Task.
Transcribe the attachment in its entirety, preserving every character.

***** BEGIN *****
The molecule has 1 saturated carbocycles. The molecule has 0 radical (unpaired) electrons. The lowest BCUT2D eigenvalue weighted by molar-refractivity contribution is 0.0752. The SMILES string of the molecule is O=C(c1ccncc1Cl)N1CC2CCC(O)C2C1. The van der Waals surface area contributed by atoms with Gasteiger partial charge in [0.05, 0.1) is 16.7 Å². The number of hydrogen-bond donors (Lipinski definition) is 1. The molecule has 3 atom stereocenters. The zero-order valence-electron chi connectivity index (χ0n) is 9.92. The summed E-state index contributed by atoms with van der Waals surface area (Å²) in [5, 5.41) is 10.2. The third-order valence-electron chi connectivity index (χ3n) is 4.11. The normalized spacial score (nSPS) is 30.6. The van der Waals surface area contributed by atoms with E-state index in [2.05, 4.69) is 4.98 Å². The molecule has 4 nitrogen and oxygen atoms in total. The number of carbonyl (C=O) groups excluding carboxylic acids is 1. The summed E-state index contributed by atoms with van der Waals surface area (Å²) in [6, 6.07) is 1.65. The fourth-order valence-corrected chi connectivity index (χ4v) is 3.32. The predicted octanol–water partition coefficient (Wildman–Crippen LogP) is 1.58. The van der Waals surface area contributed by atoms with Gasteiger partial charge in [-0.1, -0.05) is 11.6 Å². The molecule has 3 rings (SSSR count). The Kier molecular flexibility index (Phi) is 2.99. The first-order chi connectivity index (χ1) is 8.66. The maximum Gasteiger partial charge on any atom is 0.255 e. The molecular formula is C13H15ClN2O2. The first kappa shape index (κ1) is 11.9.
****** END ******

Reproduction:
The molecule has 1 saturated carbocycles. The molecule has 0 radical (unpaired) electrons. The lowest BCUT2D eigenvalue weighted by molar-refractivity contribution is 0.0752. The SMILES string of the molecule is O=C(c1ccncc1Cl)N1CC2CCC(O)C2C1. The van der Waals surface area contributed by atoms with Gasteiger partial charge in [0.05, 0.1) is 16.7 Å². The number of hydrogen-bond donors (Lipinski definition) is 1. The molecule has 3 atom stereocenters. The zero-order valence-electron chi connectivity index (χ0n) is 9.92. The summed E-state index contributed by atoms with van der Waals surface area (Å²) in [5, 5.41) is 10.2. The third-order valence-electron chi connectivity index (χ3n) is 4.11. The normalized spacial score (nSPS) is 30.6. The van der Waals surface area contributed by atoms with E-state index in [2.05, 4.69) is 4.98 Å². The molecule has 4 nitrogen and oxygen atoms in total. The number of carbonyl (C=O) groups excluding carboxylic acids is 1. The summed E-state index contributed by atoms with van der Waals surface area (Å²) in [6, 6.07) is 1.65. The fourth-order valence-corrected chi connectivity index (χ4v) is 3.32. The predicted octanol–water partition coefficient (Wildman–Crippen LogP) is 1.58. The van der Waals surface area contributed by atoms with Gasteiger partial charge in [-0.1, -0.05) is 11.6 Å². The molecule has 3 rings (SSSR count). The Kier molecular flexibility index (Phi) is 2.99. The first-order chi connectivity index (χ1) is 8.66. The maximum Gasteiger partial charge on any atom is 0.255 e. The molecular formula is C13H15ClN2O2. The first kappa shape index (κ1) is 11.9.